Pontypool Park

Pontypool Park is around 250 acres of park land which was originally leased to the family  around 1655.  Further land (which became known as Pontypool Park) was purchased by Capel hanbury in 1689.  The Hanbury family built their home on the land around 1694 and the Park Gates were erected some years later in 1720.  You can still see the house, complete with stables and an Ice House today, the house now makes up part of St Alban’s R.C High School, the stables are now home to the towns museum and the Ice House remains virtually untouched and is sited opposite the museum. (The ice house is a double chamber building that is unique in its design and build and unlike any other of its kind!)

There is a lot of history in the park, commemorative stones placed in memory of the Pontypool and District Hospital which finally shut its doors and was demolished shortly after in 1994, the Italian Gardens and Fountain which are a short hop over the river, behind the bus station on the edge of town (added in 1924), the bandstand at the center of the park, an addition in 1931.

Further into the park is the Pontypool RFC pitch which was developed and laid out in 1925 (which the rugby team had to share with the cricket team!) with the addition of the grandstand almost 20 years later in 1945.  And keeping with the theme of sport from the path that runs along the top of the rugby pitch toward the leisure center you should be able to see the ski slope that was added in 1975!  The tennis courts that should be seen if you face toward the clock tower (added in 1952) were added to the park around 1924.  There is a bowling green set next to the tennis courts that was added in 1925 too.

If you venture even further into the park and up towards the ski slope you will come to Nant-y-Gollen ponds, originally a mill pond to feed a forge, it was remodeled back in the early 1990’s, there are lots of stories about the pond (a good starting point of research is here )

Then there is the proper heart of the park, for me that is the Shell Grotto and Folly Tower, the Shell Grotto is worth a visit when it is open, the inside is decorated with shells, animal teeth and bones, it was built as a summer get away/picnic area for the Hanbury family in the 1830’s.  The Folly tower was added earlier, around 1765 but later demolished in 1940, when World War 2 was taking place – it was feared that the tower would act as a reference point and guide for German aircraft.  The tower was finally rebuilt in 1994.

There is a walk called the Pontypool Park Circular which takes you past many of these landmarks and places of historical interest, the full walk takes around 4 hours and is moderate in its rating – there are some steep parts and muddy trails along with woodland and rough ground.  If you would like to do this walk then details for it can be found here.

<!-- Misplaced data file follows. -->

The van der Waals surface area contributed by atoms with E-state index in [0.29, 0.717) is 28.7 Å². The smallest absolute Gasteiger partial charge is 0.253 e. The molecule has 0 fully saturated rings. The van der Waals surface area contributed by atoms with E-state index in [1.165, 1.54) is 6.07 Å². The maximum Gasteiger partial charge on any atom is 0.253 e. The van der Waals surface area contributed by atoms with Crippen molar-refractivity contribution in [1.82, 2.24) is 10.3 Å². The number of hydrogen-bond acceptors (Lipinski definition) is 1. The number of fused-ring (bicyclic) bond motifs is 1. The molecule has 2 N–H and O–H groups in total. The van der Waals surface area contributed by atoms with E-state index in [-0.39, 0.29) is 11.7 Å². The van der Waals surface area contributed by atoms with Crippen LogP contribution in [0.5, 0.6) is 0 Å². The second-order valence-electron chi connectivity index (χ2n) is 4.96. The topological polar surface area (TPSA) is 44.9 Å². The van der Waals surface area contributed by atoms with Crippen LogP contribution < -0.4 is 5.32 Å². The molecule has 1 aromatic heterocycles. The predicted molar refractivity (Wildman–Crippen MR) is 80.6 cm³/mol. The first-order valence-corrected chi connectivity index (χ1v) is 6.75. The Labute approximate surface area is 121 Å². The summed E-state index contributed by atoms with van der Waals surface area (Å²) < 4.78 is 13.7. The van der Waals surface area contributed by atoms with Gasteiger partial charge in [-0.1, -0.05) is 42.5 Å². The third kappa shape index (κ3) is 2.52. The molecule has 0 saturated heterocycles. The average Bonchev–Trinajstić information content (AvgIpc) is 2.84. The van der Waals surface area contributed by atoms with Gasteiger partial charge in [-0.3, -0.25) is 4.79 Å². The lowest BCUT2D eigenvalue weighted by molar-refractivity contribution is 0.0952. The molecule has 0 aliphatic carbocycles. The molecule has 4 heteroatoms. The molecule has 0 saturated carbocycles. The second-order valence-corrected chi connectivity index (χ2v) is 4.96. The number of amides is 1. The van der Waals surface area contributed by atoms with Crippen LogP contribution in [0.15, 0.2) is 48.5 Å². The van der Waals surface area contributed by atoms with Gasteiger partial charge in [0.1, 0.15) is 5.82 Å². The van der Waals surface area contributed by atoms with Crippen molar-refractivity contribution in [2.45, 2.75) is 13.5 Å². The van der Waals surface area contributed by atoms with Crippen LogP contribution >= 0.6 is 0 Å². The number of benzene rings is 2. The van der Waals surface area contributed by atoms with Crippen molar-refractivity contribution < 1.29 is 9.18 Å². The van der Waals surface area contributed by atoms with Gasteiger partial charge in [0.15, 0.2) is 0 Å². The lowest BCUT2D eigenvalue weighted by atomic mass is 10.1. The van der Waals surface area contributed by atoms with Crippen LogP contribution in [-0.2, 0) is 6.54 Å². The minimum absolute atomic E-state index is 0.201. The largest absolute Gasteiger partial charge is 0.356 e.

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Monmouthshire and Brecon Canal

I am including this as a new series as I wanted to cover some historical points of interest in the walks that I take.  The first walk that I am looking at is the Monmouthshire and Brecon canal walk that can be started in Brecon and will lead you down through the valleys to Pontymoile and further along to Cwmbran where it breaks down and has been built over in places. So, without further ado…

I’m really lucky to live not far from part of the canal that makes up Monmouthshire and Brecon Canal. Taken from the website Canal River Trust the history can be explained as ”

What is nowadays popularly referred to as the Mon & Brec started life as two separate canals: the Brecknock & Abergavenny Canal, and the Monmouthshire Canal. The 35-mile navigable section seen today is mostly the former. In the 1790s, the Monmouthshire Canal Company received its Act of Parliament at the same time that the Brecknock & Abergavenny was being planned. Following discussions, it was decided to link the two at Pontymoile.

The Monmouthshire Canal, including a branch from Malpas to Crumlin, was opened in 1799 with the Brecknock & Abergavenny extending from Brecon to Gilwern by 1800, finally reaching Pontymoile by 1812.

Both canals were supported by horsedrawn tramroads that were mainly used to bring coal, limestone and iron ore from the hillsides. The canal played a significant part in our industrial heritage, connecting Hill’s tramroads to the iron works in Blaenavon and the forges at Garnddyrys.

Though originally constructed to transport coal, lime and agricultural products the canal was used extensively by ironmasters and industrialists as their main transport network, bringing the raw iron ore up the canal from Newport to Llanfoist Wharf and thence by tramroads to the iron works and returning with trams loaded with iron, the finished product. Remains of this heritage can still be viewed along the canal today these include wharfs and lime kilns.

The Blaenavon area and a section of the canal were granted World Heritage status in 2000 in recognition of its historical significance.
In 1880 the Monmouthshire & Brecon Canals were taken over by the Great Western Railway. Within 35 years, commercial carrying had all but ceased.”

I live not far from the Pontymoile part of the canal and this is where I usually join the canal.  You can see lots of different things along the canal including wildlife (different types of birds, fish and insects).  It’s a fab walk for many different energy fitness levels and is flat, tarmacked in many places and easy to navigate!  This walk is best to go on in daylight as much of the canal isn’t lit and can become hard to navigate once evening sets in but weather wise you can do this walk in any weather really, just make sure you are wearing appropriate footwear!!!

Here’s some photos that I have taken in the past of the canal walk!